You’ve got one of those classes.

You start to dread period 3 on a Tuesday (or most mornings if you’re in Primary/Early Years…)

You feel like you’re losing control of yourself and any supposed learning that should be going on…

All is not lost. I promise, I’ve been there.

In my trainee and NQT years I had a couple of classes that I thought I had lost forever, if someone would have told me (in fact they probably did, I just didn’t want to hear it) that they were the ones that would teach me the most about managing and supporting challenging behaviour successfully, I may have thrown my Teaching Standards evidence in their face.

But I got through it. Here are some of the things that worked.

1. Take a step back.

For you – When was the last time you got a good night’s sleep/had a good meal/did something fun? – Seriously, you cannot be an inspirational teacher to the next generation running on empty. Schedule some time in the diary- if you’re an over-worker get some accountability; get someone else to put it in your diary and hold you to it.

For the class – When we talk about ‘good’ or ‘bad’ classes we assign around 30 human beings the same personality trait. In fact, there are 30 individual relationships there between you and them, plus all the crossovers. Start to see them as individuals, is it really 100% of them that are being disruptive…?

2. List 10 positive things that have happened with this class.

Now actually do it.

No, really – one of them did some good work once? 5 now know how to use apostrophes/how to tie their shoelace/ask where the shop is in Spanish – when they didn’t before? For some with challenging homelives, mental health issues or other social issues, just being in school and in your lesson can be a big achievement for them. Write all of this down!

To change the culture of a classroom, you need to know that it is possible first, and this begins by a re-focus. If you think something is going to be bad, 9/10 it is – the power of thought. That needs to change before your behaviour or the pupils’ does.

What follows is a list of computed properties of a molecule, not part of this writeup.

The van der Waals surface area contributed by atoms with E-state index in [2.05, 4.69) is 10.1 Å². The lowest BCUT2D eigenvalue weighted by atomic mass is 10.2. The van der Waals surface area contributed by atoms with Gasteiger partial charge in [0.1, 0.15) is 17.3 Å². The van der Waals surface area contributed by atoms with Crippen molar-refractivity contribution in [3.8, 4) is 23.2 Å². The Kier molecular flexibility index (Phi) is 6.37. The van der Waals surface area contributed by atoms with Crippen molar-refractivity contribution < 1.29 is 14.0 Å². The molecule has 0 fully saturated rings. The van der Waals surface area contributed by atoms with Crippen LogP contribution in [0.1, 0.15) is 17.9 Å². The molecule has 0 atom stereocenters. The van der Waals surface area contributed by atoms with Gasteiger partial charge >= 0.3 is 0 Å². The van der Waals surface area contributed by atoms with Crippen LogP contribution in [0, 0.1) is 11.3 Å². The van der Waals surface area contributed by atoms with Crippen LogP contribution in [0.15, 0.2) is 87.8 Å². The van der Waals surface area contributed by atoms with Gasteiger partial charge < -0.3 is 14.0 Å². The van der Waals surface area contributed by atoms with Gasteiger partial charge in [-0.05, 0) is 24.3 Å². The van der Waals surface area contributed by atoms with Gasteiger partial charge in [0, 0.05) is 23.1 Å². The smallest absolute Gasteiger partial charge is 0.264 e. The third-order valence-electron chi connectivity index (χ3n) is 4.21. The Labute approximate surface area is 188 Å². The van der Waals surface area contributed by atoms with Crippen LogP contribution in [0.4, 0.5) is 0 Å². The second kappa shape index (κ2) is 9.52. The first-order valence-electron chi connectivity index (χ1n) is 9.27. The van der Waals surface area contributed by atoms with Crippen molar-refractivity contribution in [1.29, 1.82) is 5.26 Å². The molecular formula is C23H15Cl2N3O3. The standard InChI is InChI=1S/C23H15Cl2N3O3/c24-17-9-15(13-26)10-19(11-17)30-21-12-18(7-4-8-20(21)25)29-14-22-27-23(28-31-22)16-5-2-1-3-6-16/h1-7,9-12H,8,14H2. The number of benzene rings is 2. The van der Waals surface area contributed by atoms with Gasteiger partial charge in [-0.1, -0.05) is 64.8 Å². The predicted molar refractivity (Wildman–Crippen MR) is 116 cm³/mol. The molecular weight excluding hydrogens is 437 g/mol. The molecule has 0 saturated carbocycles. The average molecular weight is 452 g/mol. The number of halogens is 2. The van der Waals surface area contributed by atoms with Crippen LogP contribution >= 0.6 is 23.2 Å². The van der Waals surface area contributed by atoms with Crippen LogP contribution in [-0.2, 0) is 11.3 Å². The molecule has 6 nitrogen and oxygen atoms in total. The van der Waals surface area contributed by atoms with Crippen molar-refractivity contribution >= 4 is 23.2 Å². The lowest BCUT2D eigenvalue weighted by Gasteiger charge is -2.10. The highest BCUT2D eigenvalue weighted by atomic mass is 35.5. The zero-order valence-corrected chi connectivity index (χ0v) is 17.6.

Now, do the pupils know that you see them positively? – do they get positive postcards home? Smiley faces on the board? Positive phone calls? – these are all more-powerful-than-they-sound actions that help to shift the relationships you have with the pupils and their attitudes to being in your classroom.

3. What are your non-negotiable routines?

At the start of the year you most likely set out with some solid routines intentions in place: silence during the register, books collected by a book monitor, no talking over others… whatever they were, have you stuck to the?

If you haven’t stuck to all of them (or maybe it feels like none) – don’t worry! You are forgiven, it happens, sometimes things slip. Bleugh, move on!

Choose around 3 things that you will re-introduce to become your absolute non-negotiables. Communicate this with your pupils, along with the consequences. Get support from Line Managers or colleagues. Routines and boundaries make pupils feel safe (especially ones with SEMH – Social, Emotional and Mental Health issues). They may involve a bit of Tough Love to (re)-establish, but in the long run it is what will enable you to focus on the learning.

For more detailed information about this area have a look at my *Free Video Series: How to manage challenging behaviour in the classroom.*

Seating plan. Alongside routines is a seating plan – did you have one, but over the weeks it seems to have become a bit woolly? Or does it need re-doing now you know the pupils better? Even if you do group work and project-based learning, where do they sit for the register/when you’re delivering instructions?

Seating plans also segue into the final point – how well do you know these students as individuals? Where is the best place for each of the to be for their learning (not their disruption) to be the behaviour? Remember, behaviour is a way of communicating – what is the disruption communicating? This work is too hard/easy/I can’t read the board…?

4. Build Relationships

The pupils are individuals. Knowing what works for them, how the work may need to be adapted for them and how to engage them, all come before – and eventually make redundant – ‘behaviour strategies.’

For more in depth approaches on exactly how to build relationships take a look at these blogs:

What can Mark on the 12.46 teach us about building relationships?

Teaching students with Emotional Behavioural Difficulties

When Learning Stops

Or sign up for the *Free Video Series: How to manage challenging behaviour in the classroom.*


Did you put that self-care in at number one?!

And what if it’s still not working after all that?

Each pupil, class, teacher, school, situation is different – (un)fortunately there is no ‘One-Great-Textbook-That-Works-Every-Time’ in teaching – you are not alone.

If you want more specific support for you and your pupils book a one-to-one Beyond Behaviour session with me.

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